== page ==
• The trust must ensure the procedures for documenting the involvement of patients and relatives in ‘Do Not Attempt Cardiopulmonary Resuscitation (DNA CPR) are in accordance with best practice at all times.
  • The trust must ensure staff are trained and competent with medication storage, handling and administration, and that controlled drugs are administered, stored and disposed of in accordance with trust policy, national guidance and legislation.
  • The trust must review the arrangements over the oversight of Gate 20 acute respiratory care unit to ensure there is appropriate critical care medical oversight in accordance with the Critical Care Core Standards (2013).
  • The trust must ensure ambulance handover target times are achieved to lessen the detrimental impact on patients.
  • The trust must ensure the high prevalence of pressure ulcers is reviewed and understood and appropriate actions are implemented to address the issue.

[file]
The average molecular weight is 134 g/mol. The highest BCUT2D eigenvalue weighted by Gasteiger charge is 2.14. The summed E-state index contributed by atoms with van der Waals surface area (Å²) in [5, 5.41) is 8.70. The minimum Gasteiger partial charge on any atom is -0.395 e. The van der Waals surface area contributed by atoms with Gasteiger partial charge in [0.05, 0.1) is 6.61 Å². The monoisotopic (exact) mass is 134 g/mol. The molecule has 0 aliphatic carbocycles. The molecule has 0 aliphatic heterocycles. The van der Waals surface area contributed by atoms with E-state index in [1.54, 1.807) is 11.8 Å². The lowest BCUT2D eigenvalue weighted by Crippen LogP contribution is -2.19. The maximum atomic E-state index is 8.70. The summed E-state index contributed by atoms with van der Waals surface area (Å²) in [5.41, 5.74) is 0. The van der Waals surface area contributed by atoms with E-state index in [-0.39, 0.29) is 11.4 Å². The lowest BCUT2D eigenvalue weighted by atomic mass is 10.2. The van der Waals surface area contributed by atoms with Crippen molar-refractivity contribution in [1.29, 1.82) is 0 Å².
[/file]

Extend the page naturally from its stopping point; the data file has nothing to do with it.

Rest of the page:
CQC’s Chief Inspector of Hospitals, Professor Sir Mike Richards, said:

"We saw staff treating patients in a compassionate and sensitive way, and patients and relatives were generally content with the care they received. We also identified some outstanding practice particularly within the trusts community services.

“However, I am very concerned that staff shortages in the trust’s acute hospitals are impacting on the safety and quality of patient care. The backlog of outpatient appointments is also a matter of significant concern, as is the length of time patients were waiting in accident and emergency to be handed over from the ambulance staff.

“While the trust has put systems and processes for improvement in place there is no doubt they have a considerable challenge and we need to see that the trust has taken our findings seriously and that they will make the necessary changes at pace.

“We will be returning for an early re-inspection to check on progress made.”


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Last updated:
30 May 2017

Notes to editors